Monthly History Article
March 2015 - A Pioneer Railroad Builder of South Dakota
Charles Prior put many towns in South Dakota on the map.
Prior was an official in Minneapolis with the Chicago, Milwaukee & St. Paul Railway Company, commonly known as the Milwaukee Road. His job was to decide where the new railroad tracks would go and make new towns along the railroad. Between 1880 and 1884, at least 23 towns in what would become South Dakota were platted, or laid out, on land owned by Prior, according to “The Influence of Railroads upon the Processes and Patterns of Settlement in South Dakota” by James Fredric Hamburg.
These towns were Milbank, Waubay, Webster, Bristol, Andover, Groton, Bath, Aberdeen, Mina, Ipswich, Wilmot, Frederick, Westport, Warner, Mellette, Ashton, Tulare, Bonilla, Virgil, Alpena, Woonsocket, Artesian and Roswell.
Of these towns, Prior is believed to have named at least eight. Different explanations exist as to why he chose the names Bristol, Andover, Groton and Ipswich. They include naming the towns after cities in England, after towns in his native New England, and to honor his mentor, S.S. Merrill, who was a Scotsman. He is credited with naming Wilmot to honor Judge Wilmot Brookings; Alpena for Alpena, Mich.; Virgil for his admiration of the poet; and Woonsocket for a town by the same name in Rhode Island. Some sources state that he also named Aberdeen in honor of Alexander Mitchell, president of the Chicago, Milwaukee & St. Paul Railway, who came from Aberdeen, Scotland.
In an interview published in the Prior Lake American in 1976, Harold Rhame of Saint Paul, Minn., said: “My grandfather, Charles Prior, was a very meticulous man. Everything he did was proper and precise. He kept a daily diary and in it recorded items, many of which were rather mundane, though many items were records of historical value.”
For example, at LaCrosse, Wis., on March 14, 1867, Prior mentions that the men on the gravel train went on strike asking for wages of 12 cents an hour.
A contemporary of railroad magnate James J. Hill, Prior wrote in his diary on July 8, 1879, “Saw Jim Hill in St. Paul, who says that John C. Duncan of Des Moines, Ia., has 30 miles of railroad to sell him for $30,000. Hill wants me to take half with him.”
Prior refused the offer.
Prior was born in Connecticut on Aug. 1, 1833. His family moved to Cleveland, Ohio, when he was about 5 years old. He studied at Oberlin College and at Ohio State University, graduating with a degree in civil engineering, according to his obituary. He soon started working for railroads as a civil engineer.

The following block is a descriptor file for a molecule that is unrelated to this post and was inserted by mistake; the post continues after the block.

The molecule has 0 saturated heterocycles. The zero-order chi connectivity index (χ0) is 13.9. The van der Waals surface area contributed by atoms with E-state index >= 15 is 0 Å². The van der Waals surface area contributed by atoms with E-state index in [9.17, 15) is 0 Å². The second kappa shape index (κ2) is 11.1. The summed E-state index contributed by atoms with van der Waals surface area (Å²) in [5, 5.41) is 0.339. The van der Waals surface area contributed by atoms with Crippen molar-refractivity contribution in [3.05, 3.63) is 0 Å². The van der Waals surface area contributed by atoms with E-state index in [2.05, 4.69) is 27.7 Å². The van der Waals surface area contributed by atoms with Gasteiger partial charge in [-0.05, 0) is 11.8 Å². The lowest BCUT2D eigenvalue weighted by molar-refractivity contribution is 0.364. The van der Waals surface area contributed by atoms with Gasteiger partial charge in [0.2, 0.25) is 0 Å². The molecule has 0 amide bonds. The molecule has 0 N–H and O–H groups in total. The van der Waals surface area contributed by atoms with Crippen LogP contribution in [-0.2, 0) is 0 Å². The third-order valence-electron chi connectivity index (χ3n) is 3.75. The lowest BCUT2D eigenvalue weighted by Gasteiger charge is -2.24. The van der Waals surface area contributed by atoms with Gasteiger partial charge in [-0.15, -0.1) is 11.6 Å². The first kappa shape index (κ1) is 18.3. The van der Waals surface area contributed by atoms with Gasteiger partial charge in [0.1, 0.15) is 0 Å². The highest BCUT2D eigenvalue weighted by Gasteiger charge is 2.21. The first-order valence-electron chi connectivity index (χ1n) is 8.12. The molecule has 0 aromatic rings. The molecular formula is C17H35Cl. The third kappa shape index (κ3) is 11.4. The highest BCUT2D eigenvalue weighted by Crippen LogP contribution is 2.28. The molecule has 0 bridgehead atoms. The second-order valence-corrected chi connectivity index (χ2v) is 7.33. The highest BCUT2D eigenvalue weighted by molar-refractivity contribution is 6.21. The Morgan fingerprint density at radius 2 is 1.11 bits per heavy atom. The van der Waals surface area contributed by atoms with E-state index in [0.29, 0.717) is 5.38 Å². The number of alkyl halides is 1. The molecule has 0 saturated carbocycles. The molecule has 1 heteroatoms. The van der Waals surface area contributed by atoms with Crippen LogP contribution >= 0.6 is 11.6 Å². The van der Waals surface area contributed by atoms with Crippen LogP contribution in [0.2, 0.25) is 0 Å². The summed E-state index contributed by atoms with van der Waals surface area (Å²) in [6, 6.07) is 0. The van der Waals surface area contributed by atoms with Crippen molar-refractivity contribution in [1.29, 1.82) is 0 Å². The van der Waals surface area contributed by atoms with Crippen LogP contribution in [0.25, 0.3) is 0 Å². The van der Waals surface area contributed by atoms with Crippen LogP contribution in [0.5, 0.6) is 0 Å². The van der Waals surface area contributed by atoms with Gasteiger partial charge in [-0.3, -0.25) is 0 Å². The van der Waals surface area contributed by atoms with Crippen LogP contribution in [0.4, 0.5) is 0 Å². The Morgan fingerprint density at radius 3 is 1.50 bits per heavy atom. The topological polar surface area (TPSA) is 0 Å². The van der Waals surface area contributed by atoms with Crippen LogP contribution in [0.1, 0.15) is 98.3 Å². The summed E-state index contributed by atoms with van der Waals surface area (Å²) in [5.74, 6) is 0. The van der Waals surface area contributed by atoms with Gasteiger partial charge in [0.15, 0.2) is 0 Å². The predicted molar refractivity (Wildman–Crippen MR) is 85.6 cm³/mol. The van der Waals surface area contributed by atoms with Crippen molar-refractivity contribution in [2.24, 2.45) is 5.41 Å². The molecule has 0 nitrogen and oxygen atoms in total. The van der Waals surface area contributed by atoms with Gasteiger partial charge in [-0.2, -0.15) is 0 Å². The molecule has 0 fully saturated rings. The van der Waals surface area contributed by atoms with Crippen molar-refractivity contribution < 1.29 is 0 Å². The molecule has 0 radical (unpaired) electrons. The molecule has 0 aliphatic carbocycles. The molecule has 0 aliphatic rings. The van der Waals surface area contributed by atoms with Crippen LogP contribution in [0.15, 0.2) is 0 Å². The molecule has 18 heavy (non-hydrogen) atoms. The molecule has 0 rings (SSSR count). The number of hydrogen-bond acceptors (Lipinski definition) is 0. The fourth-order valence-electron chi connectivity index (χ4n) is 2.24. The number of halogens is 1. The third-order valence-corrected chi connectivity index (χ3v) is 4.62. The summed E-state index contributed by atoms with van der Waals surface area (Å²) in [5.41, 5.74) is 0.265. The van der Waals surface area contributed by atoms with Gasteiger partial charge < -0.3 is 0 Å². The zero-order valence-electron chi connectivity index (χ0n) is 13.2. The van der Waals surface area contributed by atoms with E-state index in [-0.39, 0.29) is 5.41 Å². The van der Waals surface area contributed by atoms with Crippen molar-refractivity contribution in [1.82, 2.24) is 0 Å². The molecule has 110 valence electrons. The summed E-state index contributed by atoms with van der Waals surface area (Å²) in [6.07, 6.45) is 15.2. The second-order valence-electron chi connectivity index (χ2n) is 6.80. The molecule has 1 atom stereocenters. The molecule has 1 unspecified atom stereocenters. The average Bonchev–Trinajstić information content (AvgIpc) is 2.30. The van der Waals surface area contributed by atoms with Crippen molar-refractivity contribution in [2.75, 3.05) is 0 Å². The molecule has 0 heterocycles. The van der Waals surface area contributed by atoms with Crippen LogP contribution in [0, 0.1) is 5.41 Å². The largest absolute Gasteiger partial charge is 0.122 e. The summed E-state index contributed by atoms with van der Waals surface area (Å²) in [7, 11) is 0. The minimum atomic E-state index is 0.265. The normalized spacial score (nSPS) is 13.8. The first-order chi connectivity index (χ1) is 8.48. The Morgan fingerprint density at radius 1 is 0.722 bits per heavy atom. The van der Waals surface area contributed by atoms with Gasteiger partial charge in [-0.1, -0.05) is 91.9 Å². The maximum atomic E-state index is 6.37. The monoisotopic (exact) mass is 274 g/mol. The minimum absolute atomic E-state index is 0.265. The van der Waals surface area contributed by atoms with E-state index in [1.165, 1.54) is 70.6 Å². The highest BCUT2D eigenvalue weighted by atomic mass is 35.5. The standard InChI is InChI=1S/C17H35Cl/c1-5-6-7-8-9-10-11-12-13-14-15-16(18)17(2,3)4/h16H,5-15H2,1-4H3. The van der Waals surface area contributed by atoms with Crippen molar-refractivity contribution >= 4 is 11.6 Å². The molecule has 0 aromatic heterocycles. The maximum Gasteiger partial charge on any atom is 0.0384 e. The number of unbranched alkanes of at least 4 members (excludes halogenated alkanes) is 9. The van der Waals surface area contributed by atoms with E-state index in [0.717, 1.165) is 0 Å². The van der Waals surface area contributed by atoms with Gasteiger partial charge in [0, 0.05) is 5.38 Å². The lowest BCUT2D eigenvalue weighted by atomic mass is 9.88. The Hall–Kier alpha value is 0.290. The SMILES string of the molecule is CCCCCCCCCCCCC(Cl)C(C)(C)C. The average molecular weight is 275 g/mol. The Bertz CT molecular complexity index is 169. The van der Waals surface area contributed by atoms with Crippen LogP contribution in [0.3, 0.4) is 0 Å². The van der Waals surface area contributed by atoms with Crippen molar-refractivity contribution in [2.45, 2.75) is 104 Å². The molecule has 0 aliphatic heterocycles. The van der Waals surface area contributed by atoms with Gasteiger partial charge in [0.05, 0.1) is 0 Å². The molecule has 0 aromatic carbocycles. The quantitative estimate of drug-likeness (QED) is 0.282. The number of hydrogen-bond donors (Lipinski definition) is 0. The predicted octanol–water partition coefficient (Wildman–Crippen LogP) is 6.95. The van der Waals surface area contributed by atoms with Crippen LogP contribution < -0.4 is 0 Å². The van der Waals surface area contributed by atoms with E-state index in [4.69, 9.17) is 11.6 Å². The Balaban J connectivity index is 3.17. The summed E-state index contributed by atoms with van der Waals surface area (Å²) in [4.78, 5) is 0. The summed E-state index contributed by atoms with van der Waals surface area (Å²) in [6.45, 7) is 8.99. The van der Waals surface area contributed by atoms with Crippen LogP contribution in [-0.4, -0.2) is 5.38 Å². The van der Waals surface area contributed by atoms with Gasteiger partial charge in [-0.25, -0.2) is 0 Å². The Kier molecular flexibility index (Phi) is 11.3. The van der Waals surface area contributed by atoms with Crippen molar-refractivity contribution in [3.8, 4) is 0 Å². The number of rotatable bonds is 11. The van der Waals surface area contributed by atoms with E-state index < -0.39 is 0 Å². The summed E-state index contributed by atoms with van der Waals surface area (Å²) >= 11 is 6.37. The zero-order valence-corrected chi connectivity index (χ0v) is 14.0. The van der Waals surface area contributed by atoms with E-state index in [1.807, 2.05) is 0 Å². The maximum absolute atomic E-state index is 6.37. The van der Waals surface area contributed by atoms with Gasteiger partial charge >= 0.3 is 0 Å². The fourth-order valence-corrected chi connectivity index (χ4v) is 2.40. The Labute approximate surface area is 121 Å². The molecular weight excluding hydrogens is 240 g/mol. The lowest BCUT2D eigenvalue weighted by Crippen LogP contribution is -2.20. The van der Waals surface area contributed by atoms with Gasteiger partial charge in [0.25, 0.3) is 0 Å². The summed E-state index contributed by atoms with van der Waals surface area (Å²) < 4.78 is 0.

He became associated with Milwaukee Road in 1857.
“Under Mr. Prior’s direction, the first line of the St. Paul road was brought into Minneapolis in 1870,” read Prior’s obituary. “The following year he became superintendent of the Minnesota division and extended lines throughout the state. He supervised construction of the road into North and South Dakota and played a prominent part in mapping Aberdeen.”
As a line was built, a town would be platted every five to 10 miles. This is where farmers would bring their crops and livestock to send to the “city.”
When the tracks of the Milwaukee Road reached Groton, the company had intended to angle its tracks northwest toward Bismarck, passing through Columbia. Usually, towns gladly gave the railroad land for right-of-way. However, the Richmond Townsite Company asked the Milwaukee for right-of-way payment and a drawbridge over a river. Prior, according to “Brown County History,” refused to meet these demands and rerouted the rail line straight west from Groton. The tracks reached Aberdeen on July 6, 1881.
Prior and his wife, Delia, had purchased the land on which Aberdeen is located for $380 on Nov. 10, 1880, according to the “Brown County History.” The original plat of Aberdeen consisted of 16 blocks: two blocks east and two blocks west of Main Street, extending four blocks south from a strip along the Milwaukee right-of-way.
In 1881, three additions to Aberdeen were platted by Prior, or were platted under his guidance.
Prior retired from railroad work in 1887, to take up operations in real estate. He traveled extensively. His grandson said that Prior kept daily office hours in downtown Minneapolis until a few days before his death on Nov. 13, 1921, in Minneapolis. The cause of death was pneumonia, a complication from a broken hip.
Although Prior named many towns in South Dakota, only one town in the state was named after him. That town in the northeastern part of the state soon changed its name from Prior to Corona.
A city and lake in Minnesota both honor Prior by being named Prior Lake.
This moment in South Dakota history is provided by the South Dakota Historical Society Foundation, the nonprofit fundraising partner of the South Dakota State Historical Society at the Cultural Heritage Center in Pierre. Find us on the web at www.sdhsf.org. Contact us at firstname.lastname@example.org to submit a story idea.